Web Marketing: Face the Facts About Facebook, Part 2

After following the steps in my last article, I hope you’re up and running with your new Facebook page (or a revamped one). You’re already leaps and bounds beyond many of your competitors. But the fun has just begun.

Some printers believe that if you build a social media presence, the business will come to you. That, unfortunately, couldn’t be further from the truth. The social media sphere is expanding every day and that means you need to keep up to get attention. Facebook visitors have lots of options when they log on regarding who to interact with and those they delete from view—so what are you going to do to make your page the one they choose?

Sound daunting? It’s not as difficult as you might think. There are lots and lots of companies on Facebook, but a relatively small number are “doing it right.” By following basic best practices, you’ll be well on your way to getting noticed. Here are the top tips for our trade.

 

Find Your Champions

There are likely people in your shop on Facebook at this very moment. Even if you don’t see those familiar news feeds on a computer screen, someone is likely scanning a mobile device loaded with some form of Facebook.

Rather than discouraging your hyper-connected employees, make great use of their talents by recruiting them to be your Facebook champions. Not only will they feel important by doing something great for your company that they already love to do, they’ll also be the best fit to keep the conversation alive and ongoing. They will also be more familiar with what works and what doesn’t when it comes to posting information.

Speaking of posts, there are way too many printers out there posting entirely too much sales-related content on their Facebook pages. There’s been debate about it on other social media sites such as LinkedIn. In fact there’s a group on LinkedIn I encourage you to join called Market Your Printing Company, they’ve had a lively discussion on this very topic. The verdict? Not so great.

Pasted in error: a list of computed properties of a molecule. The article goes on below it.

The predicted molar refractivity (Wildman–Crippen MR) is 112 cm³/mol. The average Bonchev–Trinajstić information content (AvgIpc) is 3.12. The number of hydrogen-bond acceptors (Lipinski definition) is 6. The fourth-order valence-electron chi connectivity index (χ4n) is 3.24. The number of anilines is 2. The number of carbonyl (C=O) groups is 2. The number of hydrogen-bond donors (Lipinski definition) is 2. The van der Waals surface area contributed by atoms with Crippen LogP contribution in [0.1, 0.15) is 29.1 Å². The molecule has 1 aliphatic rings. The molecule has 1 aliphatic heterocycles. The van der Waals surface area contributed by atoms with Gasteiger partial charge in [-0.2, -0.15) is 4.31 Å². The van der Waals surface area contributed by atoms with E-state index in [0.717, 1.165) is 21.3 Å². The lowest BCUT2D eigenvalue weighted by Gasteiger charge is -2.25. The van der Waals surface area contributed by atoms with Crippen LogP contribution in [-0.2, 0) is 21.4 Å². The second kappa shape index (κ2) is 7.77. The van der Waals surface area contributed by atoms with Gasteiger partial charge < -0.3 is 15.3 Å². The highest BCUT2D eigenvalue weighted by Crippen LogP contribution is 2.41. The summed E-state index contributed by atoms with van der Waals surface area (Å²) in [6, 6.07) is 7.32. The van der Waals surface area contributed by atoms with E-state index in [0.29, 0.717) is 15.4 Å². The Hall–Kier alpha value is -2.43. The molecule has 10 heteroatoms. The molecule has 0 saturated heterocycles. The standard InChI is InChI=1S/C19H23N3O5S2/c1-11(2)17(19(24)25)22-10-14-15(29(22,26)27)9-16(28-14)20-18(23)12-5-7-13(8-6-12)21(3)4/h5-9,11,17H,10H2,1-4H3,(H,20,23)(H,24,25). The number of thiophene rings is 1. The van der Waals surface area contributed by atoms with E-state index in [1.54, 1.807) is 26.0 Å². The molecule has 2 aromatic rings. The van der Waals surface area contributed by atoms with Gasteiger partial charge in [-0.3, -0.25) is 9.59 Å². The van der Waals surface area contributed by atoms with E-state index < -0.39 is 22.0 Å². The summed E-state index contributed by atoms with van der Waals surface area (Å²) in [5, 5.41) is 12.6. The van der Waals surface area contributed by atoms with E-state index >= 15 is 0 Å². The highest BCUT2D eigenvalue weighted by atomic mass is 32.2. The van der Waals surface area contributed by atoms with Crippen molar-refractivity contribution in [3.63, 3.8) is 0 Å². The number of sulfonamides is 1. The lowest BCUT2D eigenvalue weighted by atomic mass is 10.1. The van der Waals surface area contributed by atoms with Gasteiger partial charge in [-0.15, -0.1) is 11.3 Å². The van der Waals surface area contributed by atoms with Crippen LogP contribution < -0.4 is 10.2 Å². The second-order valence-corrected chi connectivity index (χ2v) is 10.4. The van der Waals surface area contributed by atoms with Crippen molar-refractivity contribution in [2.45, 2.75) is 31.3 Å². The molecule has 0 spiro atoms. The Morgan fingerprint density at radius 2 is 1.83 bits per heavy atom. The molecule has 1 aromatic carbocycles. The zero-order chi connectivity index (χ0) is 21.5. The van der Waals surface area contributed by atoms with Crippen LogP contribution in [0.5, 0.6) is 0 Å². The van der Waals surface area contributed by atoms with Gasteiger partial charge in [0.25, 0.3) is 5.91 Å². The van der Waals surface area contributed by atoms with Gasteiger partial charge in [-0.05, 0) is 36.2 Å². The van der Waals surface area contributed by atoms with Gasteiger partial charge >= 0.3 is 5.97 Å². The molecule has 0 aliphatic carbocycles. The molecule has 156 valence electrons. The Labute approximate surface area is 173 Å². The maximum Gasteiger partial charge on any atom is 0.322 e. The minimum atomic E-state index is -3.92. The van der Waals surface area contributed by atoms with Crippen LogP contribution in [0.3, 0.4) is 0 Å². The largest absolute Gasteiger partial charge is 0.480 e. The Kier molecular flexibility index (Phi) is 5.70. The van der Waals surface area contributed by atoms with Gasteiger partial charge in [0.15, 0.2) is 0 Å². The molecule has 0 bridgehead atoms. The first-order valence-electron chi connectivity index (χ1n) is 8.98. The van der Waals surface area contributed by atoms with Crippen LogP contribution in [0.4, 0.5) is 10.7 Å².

So how can you avoid being put on the “how not to” list of Facebook companies? Remember one simple rule: social media is a sacred space. This is where friends and family engage, where long lost friends become found. Stay in that mind frame with every post and you’ll find a greater following than you might have imagined. Simply put, provide value with every post—it can be educational, complimentary, inquisitive, entertaining, or worthwhile. Let’s take a quick look at each.

Educational. If you run across a great marketing article, information on how to do direct mail, or a blog post on hot design tips, post it to your Facebook page.

Complimentary. Show your customers love as much as you can. Celebrate business in your community; congratulate your customers whenever you hear they did something great. Post pictures of their accomplishments along with congrats and your viewership will climb even higher.

Inquisitive. Ask a question to get your customers to respond. “What’s the best marketing book you’ve read this year?” might spark some great conversation.

Entertaining. Pictures and videos catch eyes. Keep them light and entertaining—photos of the company picnic sack races, a video of the employees having a little (clean) fun. People love to see the human side of the businesses.

Worthwhile. Here’s where you can add in a soft, soft sale. Post about an offer or promotion you’re running, but be sure that anyone reading your page would find great value in what you’re announcing.